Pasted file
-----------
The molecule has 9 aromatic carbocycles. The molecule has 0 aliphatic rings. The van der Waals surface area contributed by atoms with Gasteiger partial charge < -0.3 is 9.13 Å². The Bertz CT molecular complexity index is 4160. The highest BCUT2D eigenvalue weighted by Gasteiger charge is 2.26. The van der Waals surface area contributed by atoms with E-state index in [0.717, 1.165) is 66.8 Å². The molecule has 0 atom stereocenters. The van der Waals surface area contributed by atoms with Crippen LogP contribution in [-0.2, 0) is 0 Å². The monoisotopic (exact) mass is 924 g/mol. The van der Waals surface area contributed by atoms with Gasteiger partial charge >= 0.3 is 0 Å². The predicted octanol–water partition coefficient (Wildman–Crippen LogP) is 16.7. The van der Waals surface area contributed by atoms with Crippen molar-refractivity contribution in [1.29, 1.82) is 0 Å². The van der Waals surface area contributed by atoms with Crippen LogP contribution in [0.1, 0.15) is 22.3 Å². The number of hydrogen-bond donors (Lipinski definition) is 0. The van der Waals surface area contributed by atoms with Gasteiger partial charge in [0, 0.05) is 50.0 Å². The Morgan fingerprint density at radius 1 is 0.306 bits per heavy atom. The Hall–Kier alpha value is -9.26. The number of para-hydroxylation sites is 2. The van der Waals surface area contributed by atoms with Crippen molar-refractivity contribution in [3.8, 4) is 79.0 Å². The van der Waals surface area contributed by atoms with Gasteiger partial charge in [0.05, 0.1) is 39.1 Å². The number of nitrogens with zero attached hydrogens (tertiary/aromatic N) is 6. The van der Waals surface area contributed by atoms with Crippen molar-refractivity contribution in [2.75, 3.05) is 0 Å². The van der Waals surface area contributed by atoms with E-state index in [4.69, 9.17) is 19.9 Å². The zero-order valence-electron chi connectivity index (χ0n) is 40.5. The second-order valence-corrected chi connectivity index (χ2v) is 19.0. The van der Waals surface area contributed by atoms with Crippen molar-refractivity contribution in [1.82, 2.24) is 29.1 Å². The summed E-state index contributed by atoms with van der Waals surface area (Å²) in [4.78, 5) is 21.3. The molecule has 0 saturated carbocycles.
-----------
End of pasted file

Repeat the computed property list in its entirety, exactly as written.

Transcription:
The molecule has 9 aromatic carbocycles. The molecule has 0 aliphatic rings. The van der Waals surface area contributed by atoms with Gasteiger partial charge < -0.3 is 9.13 Å². The Bertz CT molecular complexity index is 4160. The highest BCUT2D eigenvalue weighted by Gasteiger charge is 2.26. The van der Waals surface area contributed by atoms with E-state index in [0.717, 1.165) is 66.8 Å². The molecule has 0 atom stereocenters. The van der Waals surface area contributed by atoms with Crippen LogP contribution in [-0.2, 0) is 0 Å². The monoisotopic (exact) mass is 924 g/mol. The van der Waals surface area contributed by atoms with Gasteiger partial charge >= 0.3 is 0 Å². The predicted octanol–water partition coefficient (Wildman–Crippen LogP) is 16.7. The van der Waals surface area contributed by atoms with Crippen molar-refractivity contribution in [1.29, 1.82) is 0 Å². The van der Waals surface area contributed by atoms with Crippen LogP contribution in [0.1, 0.15) is 22.3 Å². The number of hydrogen-bond donors (Lipinski definition) is 0. The van der Waals surface area contributed by atoms with Gasteiger partial charge in [0, 0.05) is 50.0 Å². The Morgan fingerprint density at radius 1 is 0.306 bits per heavy atom. The Hall–Kier alpha value is -9.26. The number of para-hydroxylation sites is 2. The van der Waals surface area contributed by atoms with Crippen molar-refractivity contribution in [3.8, 4) is 79.0 Å². The van der Waals surface area contributed by atoms with Gasteiger partial charge in [0.05, 0.1) is 39.1 Å². The number of nitrogens with zero attached hydrogens (tertiary/aromatic N) is 6. The van der Waals surface area contributed by atoms with Crippen molar-refractivity contribution in [2.75, 3.05) is 0 Å². The van der Waals surface area contributed by atoms with E-state index in [4.69, 9.17) is 19.9 Å². The zero-order valence-electron chi connectivity index (χ0n) is 40.5. The second-order valence-corrected chi connectivity index (χ2v) is 19.0. The van der Waals surface area contributed by atoms with Crippen molar-refractivity contribution in [1.82, 2.24) is 29.1 Å². The summed E-state index contributed by atoms with van der Waals surface area (Å²) in [4.78, 5) is 21.3. The molecule has 0 saturated carbocycles.